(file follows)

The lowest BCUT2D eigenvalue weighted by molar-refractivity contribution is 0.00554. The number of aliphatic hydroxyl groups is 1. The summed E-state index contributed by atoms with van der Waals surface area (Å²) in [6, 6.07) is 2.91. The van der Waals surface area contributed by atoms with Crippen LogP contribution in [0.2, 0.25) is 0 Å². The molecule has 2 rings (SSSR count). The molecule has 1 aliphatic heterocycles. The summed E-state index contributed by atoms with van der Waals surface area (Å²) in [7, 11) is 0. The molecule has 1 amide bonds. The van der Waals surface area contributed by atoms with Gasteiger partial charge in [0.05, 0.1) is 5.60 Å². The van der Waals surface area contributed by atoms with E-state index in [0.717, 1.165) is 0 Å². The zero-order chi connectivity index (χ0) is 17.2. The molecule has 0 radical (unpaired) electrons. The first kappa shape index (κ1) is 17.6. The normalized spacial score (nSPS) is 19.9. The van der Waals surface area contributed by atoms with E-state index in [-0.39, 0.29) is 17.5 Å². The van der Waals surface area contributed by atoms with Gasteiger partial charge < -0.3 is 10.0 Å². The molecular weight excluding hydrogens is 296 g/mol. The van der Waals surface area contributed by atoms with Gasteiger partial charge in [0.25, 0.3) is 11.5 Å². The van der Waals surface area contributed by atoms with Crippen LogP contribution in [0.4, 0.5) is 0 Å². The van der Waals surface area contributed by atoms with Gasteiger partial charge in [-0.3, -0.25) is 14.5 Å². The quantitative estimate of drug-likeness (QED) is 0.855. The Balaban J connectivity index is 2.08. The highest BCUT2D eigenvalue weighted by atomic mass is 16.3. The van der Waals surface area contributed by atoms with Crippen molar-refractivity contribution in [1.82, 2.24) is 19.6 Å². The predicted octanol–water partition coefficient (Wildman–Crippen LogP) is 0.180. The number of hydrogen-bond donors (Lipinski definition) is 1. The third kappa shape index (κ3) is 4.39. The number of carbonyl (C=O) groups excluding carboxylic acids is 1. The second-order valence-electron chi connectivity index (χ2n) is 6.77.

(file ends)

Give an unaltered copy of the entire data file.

The lowest BCUT2D eigenvalue weighted by molar-refractivity contribution is 0.00554. The number of aliphatic hydroxyl groups is 1. The summed E-state index contributed by atoms with van der Waals surface area (Å²) in [6, 6.07) is 2.91. The van der Waals surface area contributed by atoms with Crippen LogP contribution in [0.2, 0.25) is 0 Å². The molecule has 2 rings (SSSR count). The molecule has 1 aliphatic heterocycles. The summed E-state index contributed by atoms with van der Waals surface area (Å²) in [7, 11) is 0. The molecule has 1 amide bonds. The van der Waals surface area contributed by atoms with Gasteiger partial charge in [0.05, 0.1) is 5.60 Å². The van der Waals surface area contributed by atoms with E-state index in [0.717, 1.165) is 0 Å². The zero-order chi connectivity index (χ0) is 17.2. The molecule has 0 radical (unpaired) electrons. The first kappa shape index (κ1) is 17.6. The normalized spacial score (nSPS) is 19.9. The van der Waals surface area contributed by atoms with E-state index in [-0.39, 0.29) is 17.5 Å². The van der Waals surface area contributed by atoms with Gasteiger partial charge < -0.3 is 10.0 Å². The molecular weight excluding hydrogens is 296 g/mol. The van der Waals surface area contributed by atoms with Gasteiger partial charge in [0.25, 0.3) is 11.5 Å². The van der Waals surface area contributed by atoms with Crippen LogP contribution in [0.4, 0.5) is 0 Å². The van der Waals surface area contributed by atoms with Gasteiger partial charge in [-0.3, -0.25) is 14.5 Å². The quantitative estimate of drug-likeness (QED) is 0.855. The Balaban J connectivity index is 2.08. The highest BCUT2D eigenvalue weighted by atomic mass is 16.3. The van der Waals surface area contributed by atoms with Crippen molar-refractivity contribution in [1.82, 2.24) is 19.6 Å². The predicted octanol–water partition coefficient (Wildman–Crippen LogP) is 0.180. The number of hydrogen-bond donors (Lipinski definition) is 1. The third kappa shape index (κ3) is 4.39. The number of carbonyl (C=O) groups excluding carboxylic acids is 1. The second-order valence-electron chi connectivity index (χ2n) is 6.77.